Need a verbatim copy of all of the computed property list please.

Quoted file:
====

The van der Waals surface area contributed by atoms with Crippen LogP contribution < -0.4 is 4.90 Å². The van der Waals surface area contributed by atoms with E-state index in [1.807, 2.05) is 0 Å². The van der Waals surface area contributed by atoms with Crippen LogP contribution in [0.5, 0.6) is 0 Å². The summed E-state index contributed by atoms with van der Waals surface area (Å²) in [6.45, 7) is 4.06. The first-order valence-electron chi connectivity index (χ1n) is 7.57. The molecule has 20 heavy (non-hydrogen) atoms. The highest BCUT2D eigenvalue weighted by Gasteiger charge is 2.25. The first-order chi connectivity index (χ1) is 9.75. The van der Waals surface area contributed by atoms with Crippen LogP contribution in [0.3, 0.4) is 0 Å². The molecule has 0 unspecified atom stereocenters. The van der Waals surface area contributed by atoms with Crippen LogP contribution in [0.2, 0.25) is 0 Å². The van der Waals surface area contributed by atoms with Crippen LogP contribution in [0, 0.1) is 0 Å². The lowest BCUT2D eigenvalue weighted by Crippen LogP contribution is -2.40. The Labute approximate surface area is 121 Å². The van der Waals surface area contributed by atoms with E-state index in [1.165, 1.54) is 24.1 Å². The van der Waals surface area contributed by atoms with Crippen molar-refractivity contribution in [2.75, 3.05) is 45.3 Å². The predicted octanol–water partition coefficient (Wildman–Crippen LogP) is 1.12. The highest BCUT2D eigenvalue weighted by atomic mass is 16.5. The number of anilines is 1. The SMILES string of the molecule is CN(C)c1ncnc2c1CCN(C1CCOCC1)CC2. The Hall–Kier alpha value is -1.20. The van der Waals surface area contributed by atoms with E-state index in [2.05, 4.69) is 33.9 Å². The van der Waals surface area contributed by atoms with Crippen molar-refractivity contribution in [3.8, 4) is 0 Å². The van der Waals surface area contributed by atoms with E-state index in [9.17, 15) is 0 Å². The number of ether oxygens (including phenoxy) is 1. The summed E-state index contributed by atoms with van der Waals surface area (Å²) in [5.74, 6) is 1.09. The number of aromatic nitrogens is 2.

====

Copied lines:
The van der Waals surface area contributed by atoms with Crippen LogP contribution < -0.4 is 4.90 Å². The van der Waals surface area contributed by atoms with E-state index in [1.807, 2.05) is 0 Å². The van der Waals surface area contributed by atoms with Crippen LogP contribution in [0.5, 0.6) is 0 Å². The summed E-state index contributed by atoms with van der Waals surface area (Å²) in [6.45, 7) is 4.06. The first-order valence-electron chi connectivity index (χ1n) is 7.57. The molecule has 20 heavy (non-hydrogen) atoms. The highest BCUT2D eigenvalue weighted by Gasteiger charge is 2.25. The first-order chi connectivity index (χ1) is 9.75. The van der Waals surface area contributed by atoms with Crippen LogP contribution in [0.3, 0.4) is 0 Å². The molecule has 0 unspecified atom stereocenters. The van der Waals surface area contributed by atoms with Crippen LogP contribution in [0.2, 0.25) is 0 Å². The van der Waals surface area contributed by atoms with Crippen LogP contribution in [0, 0.1) is 0 Å². The lowest BCUT2D eigenvalue weighted by Crippen LogP contribution is -2.40. The Labute approximate surface area is 121 Å². The van der Waals surface area contributed by atoms with E-state index in [1.165, 1.54) is 24.1 Å². The van der Waals surface area contributed by atoms with Crippen molar-refractivity contribution in [2.75, 3.05) is 45.3 Å². The predicted octanol–water partition coefficient (Wildman–Crippen LogP) is 1.12. The highest BCUT2D eigenvalue weighted by atomic mass is 16.5. The number of anilines is 1. The SMILES string of the molecule is CN(C)c1ncnc2c1CCN(C1CCOCC1)CC2. The Hall–Kier alpha value is -1.20. The van der Waals surface area contributed by atoms with E-state index in [2.05, 4.69) is 33.9 Å². The van der Waals surface area contributed by atoms with Crippen molar-refractivity contribution in [3.8, 4) is 0 Å². The van der Waals surface area contributed by atoms with E-state index in [9.17, 15) is 0 Å². The number of ether oxygens (including phenoxy) is 1. The summed E-state index contributed by atoms with van der Waals surface area (Å²) in [5.74, 6) is 1.09. The number of aromatic nitrogens is 2.